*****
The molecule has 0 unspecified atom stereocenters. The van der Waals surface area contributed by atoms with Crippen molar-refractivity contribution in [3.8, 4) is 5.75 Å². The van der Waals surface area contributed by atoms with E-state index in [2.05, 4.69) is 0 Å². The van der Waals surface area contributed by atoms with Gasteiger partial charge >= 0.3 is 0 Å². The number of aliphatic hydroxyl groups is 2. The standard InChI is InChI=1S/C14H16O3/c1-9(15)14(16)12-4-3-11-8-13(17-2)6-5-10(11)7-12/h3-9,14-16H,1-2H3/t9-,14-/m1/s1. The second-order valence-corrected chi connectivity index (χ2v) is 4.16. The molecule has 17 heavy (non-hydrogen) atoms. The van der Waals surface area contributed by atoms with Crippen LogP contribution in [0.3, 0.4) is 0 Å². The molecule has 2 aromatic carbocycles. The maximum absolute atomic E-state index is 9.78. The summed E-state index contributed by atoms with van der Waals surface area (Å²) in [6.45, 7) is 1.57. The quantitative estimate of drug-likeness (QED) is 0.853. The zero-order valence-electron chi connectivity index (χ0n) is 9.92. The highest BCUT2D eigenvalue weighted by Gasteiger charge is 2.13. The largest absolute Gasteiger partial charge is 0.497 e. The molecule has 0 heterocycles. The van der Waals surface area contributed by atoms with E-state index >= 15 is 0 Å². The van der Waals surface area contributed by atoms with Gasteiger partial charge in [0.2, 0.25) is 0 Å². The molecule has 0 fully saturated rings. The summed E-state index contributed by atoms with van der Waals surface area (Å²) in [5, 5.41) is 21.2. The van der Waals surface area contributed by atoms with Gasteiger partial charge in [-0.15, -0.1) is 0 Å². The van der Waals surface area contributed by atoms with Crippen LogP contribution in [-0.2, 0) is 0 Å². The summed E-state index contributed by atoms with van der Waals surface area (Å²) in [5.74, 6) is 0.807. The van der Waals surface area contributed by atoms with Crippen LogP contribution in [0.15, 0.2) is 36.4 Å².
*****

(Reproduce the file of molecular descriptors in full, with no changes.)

The molecule has 0 unspecified atom stereocenters. The van der Waals surface area contributed by atoms with Crippen molar-refractivity contribution in [3.8, 4) is 5.75 Å². The van der Waals surface area contributed by atoms with E-state index in [2.05, 4.69) is 0 Å². The van der Waals surface area contributed by atoms with Gasteiger partial charge >= 0.3 is 0 Å². The number of aliphatic hydroxyl groups is 2. The standard InChI is InChI=1S/C14H16O3/c1-9(15)14(16)12-4-3-11-8-13(17-2)6-5-10(11)7-12/h3-9,14-16H,1-2H3/t9-,14-/m1/s1. The second-order valence-corrected chi connectivity index (χ2v) is 4.16. The molecule has 17 heavy (non-hydrogen) atoms. The van der Waals surface area contributed by atoms with Crippen LogP contribution in [0.3, 0.4) is 0 Å². The molecule has 2 aromatic carbocycles. The maximum absolute atomic E-state index is 9.78. The summed E-state index contributed by atoms with van der Waals surface area (Å²) in [6.45, 7) is 1.57. The quantitative estimate of drug-likeness (QED) is 0.853. The zero-order valence-electron chi connectivity index (χ0n) is 9.92. The highest BCUT2D eigenvalue weighted by Gasteiger charge is 2.13. The largest absolute Gasteiger partial charge is 0.497 e. The molecule has 0 heterocycles. The van der Waals surface area contributed by atoms with E-state index >= 15 is 0 Å². The van der Waals surface area contributed by atoms with Gasteiger partial charge in [0.2, 0.25) is 0 Å². The molecule has 0 fully saturated rings. The summed E-state index contributed by atoms with van der Waals surface area (Å²) in [5, 5.41) is 21.2. The van der Waals surface area contributed by atoms with Gasteiger partial charge in [-0.15, -0.1) is 0 Å². The van der Waals surface area contributed by atoms with Crippen LogP contribution in [-0.2, 0) is 0 Å². The summed E-state index contributed by atoms with van der Waals surface area (Å²) in [5.74, 6) is 0.807. The van der Waals surface area contributed by atoms with Crippen LogP contribution in [0.15, 0.2) is 36.4 Å².